“For two months after he left I did not receive any information about my son,” she said. “I didn’t know where he was.”

A tremendous sense of relief spread through the village after the BBC reported that a foreign navy found a boat full of skeletal men clinging to life. A woman came to Mr. Rafiq’s mother and told her, “Your son survived, and my son survived,” she said.

Mr. Rafiq and the other survivors were brought to a refugee camp in Sri Lanka, where he said he was unable to speak for a month. He made a clawing motion at his throat, saying that it felt so dry that he could not make a sound. When he finally could talk, he asked to call his family. He called the one person in his village who had a cellphone.

Mr. Rafiq’s wife, Nur Hasina, 33, recalled the villager running to her with the phone.

“When I heard his voice,” Ms. Hasina said through an interpreter, “I asked him: ‘Where have you been? It has been too long. We have not heard anything from you.’ He said: ‘I cannot explain it right now. It’s a very long story. I will talk to you later, but I am alive and in Sri Lanka.’”

Mr. Rafiq and the other survivors refused to be sent back to Myanmar for fear of torture and execution. He stayed in Sri Lanka for four years, spending most of his time living in group housing provided by the Muslim Aid charity. After arriving in Dallas in 2013, he began working with the International Rescue Committee to reunite with his family.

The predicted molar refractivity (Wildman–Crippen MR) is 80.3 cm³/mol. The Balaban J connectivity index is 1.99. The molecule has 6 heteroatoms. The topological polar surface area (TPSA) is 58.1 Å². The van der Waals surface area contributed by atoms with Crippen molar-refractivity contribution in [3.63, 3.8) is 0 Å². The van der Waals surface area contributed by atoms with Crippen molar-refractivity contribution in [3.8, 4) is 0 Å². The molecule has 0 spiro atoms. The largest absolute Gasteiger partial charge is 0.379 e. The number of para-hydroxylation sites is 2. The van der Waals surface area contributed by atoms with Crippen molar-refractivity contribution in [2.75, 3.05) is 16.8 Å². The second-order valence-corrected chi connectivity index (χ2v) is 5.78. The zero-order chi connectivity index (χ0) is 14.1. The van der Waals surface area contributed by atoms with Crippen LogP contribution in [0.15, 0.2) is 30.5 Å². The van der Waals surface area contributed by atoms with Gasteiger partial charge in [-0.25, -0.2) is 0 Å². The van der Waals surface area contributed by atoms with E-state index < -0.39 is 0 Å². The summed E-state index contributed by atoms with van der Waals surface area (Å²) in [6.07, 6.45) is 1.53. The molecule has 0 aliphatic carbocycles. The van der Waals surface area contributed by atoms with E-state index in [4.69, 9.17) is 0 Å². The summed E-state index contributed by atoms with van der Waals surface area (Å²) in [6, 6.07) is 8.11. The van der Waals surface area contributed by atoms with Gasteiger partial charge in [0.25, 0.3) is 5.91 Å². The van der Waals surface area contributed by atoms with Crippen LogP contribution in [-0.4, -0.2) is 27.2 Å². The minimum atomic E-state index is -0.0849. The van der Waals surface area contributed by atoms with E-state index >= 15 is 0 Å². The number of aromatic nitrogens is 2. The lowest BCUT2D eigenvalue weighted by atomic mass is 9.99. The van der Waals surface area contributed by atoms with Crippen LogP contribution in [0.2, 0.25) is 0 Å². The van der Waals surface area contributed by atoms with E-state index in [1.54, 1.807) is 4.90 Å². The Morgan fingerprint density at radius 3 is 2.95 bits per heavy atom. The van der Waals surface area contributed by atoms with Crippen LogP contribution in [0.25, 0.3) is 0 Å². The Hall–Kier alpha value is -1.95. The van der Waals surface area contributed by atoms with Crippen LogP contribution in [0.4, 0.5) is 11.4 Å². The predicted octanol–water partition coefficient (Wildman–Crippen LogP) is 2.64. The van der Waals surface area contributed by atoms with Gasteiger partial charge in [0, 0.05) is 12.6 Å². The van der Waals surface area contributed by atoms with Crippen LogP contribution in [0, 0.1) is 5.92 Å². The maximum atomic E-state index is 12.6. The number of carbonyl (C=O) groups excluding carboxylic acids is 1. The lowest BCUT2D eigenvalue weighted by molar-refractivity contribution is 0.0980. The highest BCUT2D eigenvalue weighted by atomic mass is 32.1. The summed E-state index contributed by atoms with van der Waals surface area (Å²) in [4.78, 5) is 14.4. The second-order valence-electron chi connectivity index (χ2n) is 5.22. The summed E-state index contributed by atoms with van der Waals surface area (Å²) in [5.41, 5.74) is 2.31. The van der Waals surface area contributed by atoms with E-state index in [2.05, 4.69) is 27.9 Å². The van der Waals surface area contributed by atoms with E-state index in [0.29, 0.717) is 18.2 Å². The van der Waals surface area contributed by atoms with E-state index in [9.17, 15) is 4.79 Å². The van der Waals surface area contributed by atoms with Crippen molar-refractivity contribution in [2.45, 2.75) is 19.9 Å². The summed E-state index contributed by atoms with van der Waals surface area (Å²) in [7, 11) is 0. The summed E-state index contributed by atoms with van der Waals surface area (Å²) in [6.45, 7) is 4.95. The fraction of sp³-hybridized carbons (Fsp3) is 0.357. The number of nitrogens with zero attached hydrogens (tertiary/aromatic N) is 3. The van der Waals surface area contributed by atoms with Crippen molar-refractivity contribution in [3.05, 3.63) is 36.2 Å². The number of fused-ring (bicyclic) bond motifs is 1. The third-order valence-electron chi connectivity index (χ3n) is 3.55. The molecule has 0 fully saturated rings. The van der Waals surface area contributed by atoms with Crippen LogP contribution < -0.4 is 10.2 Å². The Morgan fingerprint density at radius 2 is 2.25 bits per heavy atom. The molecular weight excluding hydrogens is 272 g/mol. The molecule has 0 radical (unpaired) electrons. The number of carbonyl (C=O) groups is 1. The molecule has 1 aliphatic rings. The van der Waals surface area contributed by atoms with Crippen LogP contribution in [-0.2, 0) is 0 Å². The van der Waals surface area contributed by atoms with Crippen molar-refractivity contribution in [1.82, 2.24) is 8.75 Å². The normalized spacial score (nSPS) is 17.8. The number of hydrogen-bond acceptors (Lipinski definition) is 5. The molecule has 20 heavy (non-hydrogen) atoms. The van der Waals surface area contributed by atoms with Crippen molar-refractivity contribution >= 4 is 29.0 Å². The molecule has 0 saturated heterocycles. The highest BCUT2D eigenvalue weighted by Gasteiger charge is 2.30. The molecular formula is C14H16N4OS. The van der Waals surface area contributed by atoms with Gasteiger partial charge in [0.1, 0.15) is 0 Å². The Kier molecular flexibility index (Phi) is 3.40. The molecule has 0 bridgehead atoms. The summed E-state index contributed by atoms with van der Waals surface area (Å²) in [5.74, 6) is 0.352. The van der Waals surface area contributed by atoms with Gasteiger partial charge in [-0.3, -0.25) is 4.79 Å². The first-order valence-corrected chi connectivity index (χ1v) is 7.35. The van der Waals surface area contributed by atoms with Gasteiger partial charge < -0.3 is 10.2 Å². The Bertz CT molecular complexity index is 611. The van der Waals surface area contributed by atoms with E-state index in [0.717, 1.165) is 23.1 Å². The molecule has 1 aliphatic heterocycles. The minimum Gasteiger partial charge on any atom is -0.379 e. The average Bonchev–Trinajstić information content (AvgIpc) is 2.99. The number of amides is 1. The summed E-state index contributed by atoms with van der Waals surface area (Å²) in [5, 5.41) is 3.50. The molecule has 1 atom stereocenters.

His family had no legal rights to leave Myanmar, so they followed his instructions to sneak into India. They told border guards that they were traveling to Bangladesh for medical treatment, paid bribes and had other relatives furtively pass them their documents over a fence at the border. After two years in India, Mr. Rafiq’s mother, wife and three children arrived in Dallas in August 2016.

“I was so happy when I saw them,” Mr. Rafiq said. “I was thankful to the U.S. government, the community and the people who helped to have my family reunite with me. I thank all of them, and God,” Mr. Rafiq said. “I have three children, but my youngest one didn’t recognize me. I needed to talk to her a lot, and after that she started talking to me.”

The family of seven lives in a two-bedroom apartment with a tiny kitchen in an apartment complex filled with other refugees.

Congolese and Bosnian children played soccer outside in mid-November as Mr. Rafiq talked of his new life and the arrival of the couple’s fourth child over the summer.

Asked several times to describe his family’s needs, Mr. Rafiq would say only that he had to keep his 2002 Toyota running to get to his job as a dishwasher and that he faced $4,000 in medical bills for his mother’s high blood sugar. The family says her worries about the relatives she left behind in Myanmar exacerbate her health issues.

Mr. Rafiq walks with a limp and suffers back pain and memory problems from the beatings he once endured. But he says he is living a privileged life.

“I feel like I am the luckiest man alive — I can build my life in the United States,” he said. “Here it’s easy. I was dying on the boat. Compared to that here, in America, it’s easy.”

His gratitude is mixed with anguish about the staggering atrocities unleashed back home on his fellow Rohingya in August. He said he watched news of the mass murders on his cellphone and cried. He worries for relatives who have fled to neighboring Bangladesh and India.

“I want to donate some money to my sisters and their family in Bangladesh; I won’t use any money here for Thanksgiving,” he said. “I am fine, but they are suffering.”